FP448 - The Murder Plague: TurnaboutLong story short, they’d been looking for me since the incident with the armoured personnel carrier, some weeks previous. I’d been on the cusp of infection at that point and hadn’t thought much of the military since. Apparently they’d been thinking of me, however, as Atlas - Jennifer - explained.

“Right now there’s only a few dozen doses of the cure, so we need to use them strategically. The problem of course, was how? Who is higher priority than who? But once the word got back that someone had spotted Harm Carter, gore soaked hero of the zombie war - likely the third most important figure in solving that whole shambling mess - command got excited; and who better to go fetch him than an old pal from his tin can days?”

I slept then, because I knew I’d need it, and because you’re never really resting when you suspect every shadow of containing a rabid knifeman.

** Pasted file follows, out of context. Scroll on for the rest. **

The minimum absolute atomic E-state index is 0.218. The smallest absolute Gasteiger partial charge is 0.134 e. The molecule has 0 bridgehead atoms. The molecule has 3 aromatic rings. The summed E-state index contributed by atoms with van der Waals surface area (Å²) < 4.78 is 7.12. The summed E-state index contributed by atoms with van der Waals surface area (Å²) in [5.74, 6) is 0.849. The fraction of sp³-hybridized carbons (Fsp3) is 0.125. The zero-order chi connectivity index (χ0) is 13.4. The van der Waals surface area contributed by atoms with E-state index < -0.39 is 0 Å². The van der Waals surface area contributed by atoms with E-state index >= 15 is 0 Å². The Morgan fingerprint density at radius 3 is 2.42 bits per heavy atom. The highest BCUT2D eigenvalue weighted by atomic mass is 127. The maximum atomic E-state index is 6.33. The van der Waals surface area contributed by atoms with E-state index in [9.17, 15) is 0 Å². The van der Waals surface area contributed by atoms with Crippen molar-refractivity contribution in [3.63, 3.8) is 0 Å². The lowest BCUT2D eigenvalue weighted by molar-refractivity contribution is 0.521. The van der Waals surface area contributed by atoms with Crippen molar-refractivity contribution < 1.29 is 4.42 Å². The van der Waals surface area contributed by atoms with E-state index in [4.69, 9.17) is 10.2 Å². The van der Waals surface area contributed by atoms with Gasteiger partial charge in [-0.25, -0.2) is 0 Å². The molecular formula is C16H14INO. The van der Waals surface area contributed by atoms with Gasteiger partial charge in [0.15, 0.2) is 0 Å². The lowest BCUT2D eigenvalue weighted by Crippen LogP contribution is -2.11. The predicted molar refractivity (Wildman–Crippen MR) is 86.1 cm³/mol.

It was clear by the gentle tones of the medical staff, the gurney they lowered me onto, and the way they left me mostly alone in a tent full of high-powered drugs, that they thought I was going to be an invalid for a few days. You can always tell when such undertakings are considered serious business when the practitioners strip you of your pants.

I’ll admit to doing very little to dissuade them of that notion, though I worked hard to keep my blankets pulled up and my hospital-style robe closed.

The next morning Atlas, Head, and the two Brits newscasters call The Lovesick Twins came through with a gruff old man whose name I didn’t recognize but whose rank was apparent despite his lack of insignia.